Most modern homes need mechanical ventilation systems to provide satisfactory indoor air quality. Many poorly ventilated homes have mold and mildew growing in wall cavities, high levels of airborne chemicals, combustion byproducts, or high utility bills.
Fortunately, there are proven construction methods for every climate that allow builders to construct comfortable, efficient, and healthy homes. These best practices don’t require hard-to-find materials or a change in construction sequence. Best practices do require a “whole house” approach to building that recognizes how each part of the home works together to provide a comfortable, safe, and durable shelter. Mechanical ventilation systems are an important part of these advanced new homes, known as Zero Net Energy (ZNE) Homes.
Ventilation Systems Protect People and Preserve Buildings
Properly designed ventilation systems perform three important tasks.
- They protect human health by diluting airborne pollutants and by supplying fresh air.
- Ventilation improves comfort by eliminating odors and reducing drafts.
- Ventilation systems preserve structures by controlling airborne moisture, thus preventing moisture condensation.
Mechanical ventilation systems move air through the home using fans and ducts. Electric controls regulate airflow to provide ventilation where and when the home needs it.
Contractors built many homes over the years that ventilate only by bathroom, kitchen fans, openable windows, and unintentional air infiltration through the building envelope. This un-controlled ventilation sometimes provides good indoor air quality and sometimes not.
Air Leakage is Wasteful and Polluting
Controlling air leakage through the building envelope is the first step to designing healthy and efficient buildings.
Air leakage happens when wind, temperature differences, or mechanical equipment force air into and out of a building through unintentional leaks in walls, floors, ceilings, windows, and doors.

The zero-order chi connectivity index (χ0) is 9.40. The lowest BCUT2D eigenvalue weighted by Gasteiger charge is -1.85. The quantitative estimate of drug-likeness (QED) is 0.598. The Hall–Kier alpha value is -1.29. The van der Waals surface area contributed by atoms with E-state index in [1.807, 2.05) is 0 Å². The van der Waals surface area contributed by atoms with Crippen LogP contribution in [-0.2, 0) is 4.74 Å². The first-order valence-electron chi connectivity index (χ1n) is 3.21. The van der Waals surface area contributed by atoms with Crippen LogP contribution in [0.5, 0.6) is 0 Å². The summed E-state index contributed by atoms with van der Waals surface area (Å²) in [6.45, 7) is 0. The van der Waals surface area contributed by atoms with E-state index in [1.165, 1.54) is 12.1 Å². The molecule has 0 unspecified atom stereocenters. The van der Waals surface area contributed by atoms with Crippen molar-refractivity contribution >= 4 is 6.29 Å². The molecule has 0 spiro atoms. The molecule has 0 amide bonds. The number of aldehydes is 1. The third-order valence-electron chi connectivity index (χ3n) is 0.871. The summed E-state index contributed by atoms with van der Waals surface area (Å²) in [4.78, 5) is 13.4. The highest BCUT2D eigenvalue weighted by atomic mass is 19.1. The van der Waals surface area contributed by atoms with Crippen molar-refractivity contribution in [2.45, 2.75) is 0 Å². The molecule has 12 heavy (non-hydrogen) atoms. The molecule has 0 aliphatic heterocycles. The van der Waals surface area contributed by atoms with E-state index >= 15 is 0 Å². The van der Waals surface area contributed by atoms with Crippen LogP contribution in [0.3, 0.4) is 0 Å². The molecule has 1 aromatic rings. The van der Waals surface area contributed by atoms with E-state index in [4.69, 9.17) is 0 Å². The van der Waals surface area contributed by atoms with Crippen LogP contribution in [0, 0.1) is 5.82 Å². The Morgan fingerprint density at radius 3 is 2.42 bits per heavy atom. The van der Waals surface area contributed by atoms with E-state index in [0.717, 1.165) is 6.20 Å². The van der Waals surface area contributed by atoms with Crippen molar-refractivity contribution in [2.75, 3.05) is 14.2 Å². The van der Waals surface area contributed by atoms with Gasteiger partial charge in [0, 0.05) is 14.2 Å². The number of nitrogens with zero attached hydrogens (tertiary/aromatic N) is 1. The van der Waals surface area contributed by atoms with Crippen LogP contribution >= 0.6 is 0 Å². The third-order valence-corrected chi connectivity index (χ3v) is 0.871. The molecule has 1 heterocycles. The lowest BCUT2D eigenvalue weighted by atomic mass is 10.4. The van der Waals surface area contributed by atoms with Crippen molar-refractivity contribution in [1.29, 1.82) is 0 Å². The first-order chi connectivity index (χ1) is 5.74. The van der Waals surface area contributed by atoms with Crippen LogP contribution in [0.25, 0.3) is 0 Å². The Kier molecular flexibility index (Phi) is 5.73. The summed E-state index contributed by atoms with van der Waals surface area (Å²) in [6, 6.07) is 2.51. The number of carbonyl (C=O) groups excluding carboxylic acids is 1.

Interestingly, building cavities may provide some filtering of particulates for infiltrating outdoor air. Unfortunately, infiltrating air may also contain air pollutants derived from a contaminated path it travels into the building. Infiltrating crawl-space air, for example, may contain moisture, biological pollutants, or radon.
The timing of infiltrating airflow seldom fits the needs of the occupants, over-ventilating the home during severe weather and under-ventilating the home during mild weather.
Three Requirements for Ventilation Systems
A ventilation strategy should dilute and/or remove both the background emissions and the occupant-related emissions, in order to prevent unhealthy chronic and acute exposure. As a result, current standards and regulations, such as ASHRAE 62.2-2016 and others in Europe, often prescribe ventilation strategies requiring three constraints on airflow rates:
- A constant airflow based on a rough estimation of the emissions of the buildings: for instance, one that considers size of the home and the number and type of occupants, or combinations of these
- Minimum airflows (for instance during unoccupied periods);
- Provisions for short-term airflows to dilute a source pollutant generated by activities as cooking, showering, house cleaning, and painting.
Assessment of Indoor Air Quality Benefits and Energy Costs of Mechanical Ventilation.” In Proceedings of the 2011 32nd AIVC Conference and 1st Tightvent Conference, Toward Optimal Airtightness Performance. Brussels, Belgium, 2011. “